LINCOLN, Neb. – Rachel Maddow was nearly giddy as she described how the Nebraska Legislature took down the death penalty: An obscure conservative group that opposes it took on the powerful, rich governor and won the day.
The truth is, the conservative group she praised is more of an Astroturf organization with ties tracing back to one the nation’s largest liberal foundations formerly run by a protégé of George Soros, a well-known left-wing financier.
Maddow portrayed Nebraska Conservatives Concerned about the Death Penalty as an obscure new organization akin to David taking on a Goliath in the form of "well-financed, well-connected new Republican governor" Pete Ricketts. Rather, the NCCDP was spun off by a longtime group called Nebraskans for Alternatives to the Death Penalty in 2012 to target conservatives.
The group existed largely on paper, with no lobbyists, no staff, no board of directors. It was essentially composed of 21-year-old Matt Maly of Omaha.
The group hired Maly in January, started a Facebook page in March and had a whopping 135 Facebook "likes" as of Wednesday.
But to hear Maddow tell it, this obscure little group got the repeal rolling with an April 15 news conference she described as perhaps "the most obscure political event in the nation." In an 11-minute segment, she credits the NCCDP and Maly with taking on the governor and winning.
"They weren’t just talking smack," she said. "They also had a ground game lined up."
Maly said he didn’t register as a lobbyist because he mostly does community organizing, public speaking and work with conservative leaders.
"It’s a project of NADP," he said in an interview. "We don’t have our own formal board or anything like that."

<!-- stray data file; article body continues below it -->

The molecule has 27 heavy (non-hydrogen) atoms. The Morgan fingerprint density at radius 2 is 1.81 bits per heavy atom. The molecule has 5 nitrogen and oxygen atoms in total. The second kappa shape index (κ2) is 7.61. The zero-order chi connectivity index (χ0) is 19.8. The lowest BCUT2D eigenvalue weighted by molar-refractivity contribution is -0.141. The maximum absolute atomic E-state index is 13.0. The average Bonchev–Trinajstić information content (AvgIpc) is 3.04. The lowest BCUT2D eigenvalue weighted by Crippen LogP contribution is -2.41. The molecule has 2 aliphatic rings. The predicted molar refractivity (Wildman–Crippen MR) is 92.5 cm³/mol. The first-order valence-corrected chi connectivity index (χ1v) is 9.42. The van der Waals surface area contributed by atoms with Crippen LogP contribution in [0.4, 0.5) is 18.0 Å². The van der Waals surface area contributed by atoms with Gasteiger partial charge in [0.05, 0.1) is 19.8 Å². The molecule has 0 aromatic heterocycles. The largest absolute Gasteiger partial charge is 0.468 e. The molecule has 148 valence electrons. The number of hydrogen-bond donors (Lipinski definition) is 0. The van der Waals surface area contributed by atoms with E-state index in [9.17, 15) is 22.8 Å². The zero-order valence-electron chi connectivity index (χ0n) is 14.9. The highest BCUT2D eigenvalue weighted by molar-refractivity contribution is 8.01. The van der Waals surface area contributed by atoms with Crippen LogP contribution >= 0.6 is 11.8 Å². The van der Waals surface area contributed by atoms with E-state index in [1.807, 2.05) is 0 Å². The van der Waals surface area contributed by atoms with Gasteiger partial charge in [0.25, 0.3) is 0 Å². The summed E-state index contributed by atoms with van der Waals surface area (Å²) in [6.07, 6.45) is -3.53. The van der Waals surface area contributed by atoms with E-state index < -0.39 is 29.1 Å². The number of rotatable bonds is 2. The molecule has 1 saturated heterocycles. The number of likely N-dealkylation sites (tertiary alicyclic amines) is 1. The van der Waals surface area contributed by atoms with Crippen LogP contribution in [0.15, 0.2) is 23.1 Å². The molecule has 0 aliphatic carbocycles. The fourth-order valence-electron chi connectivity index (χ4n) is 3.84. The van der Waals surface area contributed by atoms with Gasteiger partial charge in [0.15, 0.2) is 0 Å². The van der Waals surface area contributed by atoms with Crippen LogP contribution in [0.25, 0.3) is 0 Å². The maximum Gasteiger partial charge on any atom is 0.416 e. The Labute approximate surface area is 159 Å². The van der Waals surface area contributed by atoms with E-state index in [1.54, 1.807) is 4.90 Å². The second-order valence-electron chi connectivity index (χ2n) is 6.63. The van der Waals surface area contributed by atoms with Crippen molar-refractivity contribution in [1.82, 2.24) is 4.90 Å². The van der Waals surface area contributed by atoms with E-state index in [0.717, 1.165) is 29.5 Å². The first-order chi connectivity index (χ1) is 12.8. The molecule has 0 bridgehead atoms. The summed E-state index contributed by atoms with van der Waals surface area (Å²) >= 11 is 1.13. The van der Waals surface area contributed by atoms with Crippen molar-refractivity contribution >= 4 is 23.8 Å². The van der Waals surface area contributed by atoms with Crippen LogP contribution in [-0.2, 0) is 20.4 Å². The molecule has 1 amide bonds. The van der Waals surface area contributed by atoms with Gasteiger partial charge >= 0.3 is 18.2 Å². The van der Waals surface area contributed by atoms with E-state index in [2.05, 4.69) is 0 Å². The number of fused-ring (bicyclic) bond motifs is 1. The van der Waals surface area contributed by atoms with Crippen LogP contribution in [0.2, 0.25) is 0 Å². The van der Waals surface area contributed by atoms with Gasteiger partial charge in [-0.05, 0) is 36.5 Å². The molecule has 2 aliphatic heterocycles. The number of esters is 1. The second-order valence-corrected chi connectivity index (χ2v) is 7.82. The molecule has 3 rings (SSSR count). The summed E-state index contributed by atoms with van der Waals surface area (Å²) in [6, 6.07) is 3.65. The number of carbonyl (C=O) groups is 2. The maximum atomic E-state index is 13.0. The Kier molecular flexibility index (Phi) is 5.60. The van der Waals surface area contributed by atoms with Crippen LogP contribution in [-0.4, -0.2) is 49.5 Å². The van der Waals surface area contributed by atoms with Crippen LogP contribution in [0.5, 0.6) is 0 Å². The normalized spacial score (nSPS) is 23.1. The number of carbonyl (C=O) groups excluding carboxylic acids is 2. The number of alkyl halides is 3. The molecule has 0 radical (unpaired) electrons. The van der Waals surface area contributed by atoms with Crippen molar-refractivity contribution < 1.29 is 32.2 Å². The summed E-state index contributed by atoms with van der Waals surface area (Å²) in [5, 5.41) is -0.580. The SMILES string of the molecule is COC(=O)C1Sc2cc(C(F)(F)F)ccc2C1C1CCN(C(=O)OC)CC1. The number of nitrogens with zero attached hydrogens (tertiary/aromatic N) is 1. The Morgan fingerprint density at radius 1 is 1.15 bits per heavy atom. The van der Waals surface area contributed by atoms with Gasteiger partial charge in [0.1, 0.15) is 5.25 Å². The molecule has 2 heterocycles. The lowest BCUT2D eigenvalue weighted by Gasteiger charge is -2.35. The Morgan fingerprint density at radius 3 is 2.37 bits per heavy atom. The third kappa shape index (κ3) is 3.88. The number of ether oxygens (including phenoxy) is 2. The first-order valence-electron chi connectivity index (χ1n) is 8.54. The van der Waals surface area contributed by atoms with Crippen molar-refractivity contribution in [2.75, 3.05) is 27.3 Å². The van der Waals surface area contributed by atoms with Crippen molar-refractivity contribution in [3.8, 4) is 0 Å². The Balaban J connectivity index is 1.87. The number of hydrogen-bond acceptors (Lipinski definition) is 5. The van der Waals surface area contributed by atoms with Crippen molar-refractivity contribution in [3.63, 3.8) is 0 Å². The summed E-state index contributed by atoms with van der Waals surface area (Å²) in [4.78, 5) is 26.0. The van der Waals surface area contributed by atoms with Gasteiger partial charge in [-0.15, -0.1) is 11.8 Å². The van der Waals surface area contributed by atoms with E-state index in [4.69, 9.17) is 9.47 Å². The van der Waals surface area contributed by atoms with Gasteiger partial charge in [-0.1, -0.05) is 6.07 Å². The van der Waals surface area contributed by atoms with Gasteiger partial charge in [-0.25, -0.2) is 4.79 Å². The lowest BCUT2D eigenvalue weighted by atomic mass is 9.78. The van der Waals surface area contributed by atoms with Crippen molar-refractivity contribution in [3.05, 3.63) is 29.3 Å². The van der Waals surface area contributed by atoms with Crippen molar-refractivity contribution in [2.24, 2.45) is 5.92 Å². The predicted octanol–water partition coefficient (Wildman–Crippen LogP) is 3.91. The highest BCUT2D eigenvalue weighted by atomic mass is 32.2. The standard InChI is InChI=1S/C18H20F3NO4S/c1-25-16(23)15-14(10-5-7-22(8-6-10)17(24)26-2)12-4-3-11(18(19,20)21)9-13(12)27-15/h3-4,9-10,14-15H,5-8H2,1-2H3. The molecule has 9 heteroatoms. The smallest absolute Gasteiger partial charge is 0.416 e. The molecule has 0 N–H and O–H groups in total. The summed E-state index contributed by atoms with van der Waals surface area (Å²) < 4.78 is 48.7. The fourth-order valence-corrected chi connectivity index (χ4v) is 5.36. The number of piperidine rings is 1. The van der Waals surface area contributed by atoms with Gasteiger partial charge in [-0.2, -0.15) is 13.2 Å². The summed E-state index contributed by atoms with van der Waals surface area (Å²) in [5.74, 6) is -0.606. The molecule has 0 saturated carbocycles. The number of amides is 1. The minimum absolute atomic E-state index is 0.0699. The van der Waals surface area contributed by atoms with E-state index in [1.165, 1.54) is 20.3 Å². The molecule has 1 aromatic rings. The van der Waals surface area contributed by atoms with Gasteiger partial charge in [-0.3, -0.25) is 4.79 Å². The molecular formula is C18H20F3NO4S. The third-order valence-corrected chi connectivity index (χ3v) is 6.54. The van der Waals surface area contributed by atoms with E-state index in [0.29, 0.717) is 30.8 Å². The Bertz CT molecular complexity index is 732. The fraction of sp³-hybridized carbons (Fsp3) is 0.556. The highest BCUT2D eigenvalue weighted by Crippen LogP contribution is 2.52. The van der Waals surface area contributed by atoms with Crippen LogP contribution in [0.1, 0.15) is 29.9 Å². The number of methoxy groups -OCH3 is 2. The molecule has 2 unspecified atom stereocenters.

It’s also not entirely clear how much of an impact the new group had on the death penalty outcome. Sen. Jeremy Nordquist, D-Omaha, appeared to cast doubt on Maddow’s premise. What tipped the scales, he said on her show, was a group of fiscal conservatives in the Legislature who view the death penalty as a wasteful government program.
Nordquist said Sen. Colby Coash, R-Lincoln, deserves a great deal of credit for working behind the scenes to get the bill passed.
NCCDP is affiliated with Conservatives Concerned About the Death Penalty, which debuted at an annual gathering of conservatives, the Conservative Political Action Conference, in 2013. CCDP says it questions whether capital punishment is consistent with conservative principles due to its inefficiency, inequity and inaccuracy, but it’s also a project of Equal Justice USA, a nonpartisan group "working to build a criminal justice system that works."
Equal Justice says it’s nonpartisan, but it has been given $6.43 million since 2006 by Atlantic Philantropies, a large liberal foundation formerly run by a Soros protégé.
Atlantic Philantropies, based in Bermuda, has supported universal healthcare coverage and comprehensive immigration reform.
It’s one of five major foundations, including Soros' Open Society Foundations, that have donated millions to reform California’s criminal justice system, according to The Los Angeles Times.
Maly said he’s a lifelong Nebraskan and libertarian-leaning conservative.
"I’m very young, so I’m just kinda getting my start in politics," he said.
The NADP recognized that to get anything done in Nebraska, "you have to work with Republicans," he said.
Did Maddow give his one-man show too much credit for getting the death penalty repealed?
"There’s been a lot of people from all sides of the political spectrum working on this for years," Maly said.
He confirmed his group is affiliated with CCADP, a project of Equal Justice, but he professed ignorance about Equal Justice’s connections to Atlantic Philantropies. He said his group did not get money from Equal Justice but rather was funded by the NADP, which basically paid his salary. Two national coordinators from CCADP helped with the Nebraska effort, he said.
"This is absolutely a Nebraska effort," he said. "I’m not getting direct funding from Equal Justice USA. My work is with everyday Nebraskans."
He plans to continue to fight an effort to return the death penalty.
"I think it’s frankly just a waste of their time," Maly said. "I agree with the governor on a lot of things (but) we don’t have to agree on everything."
The original story can be found here.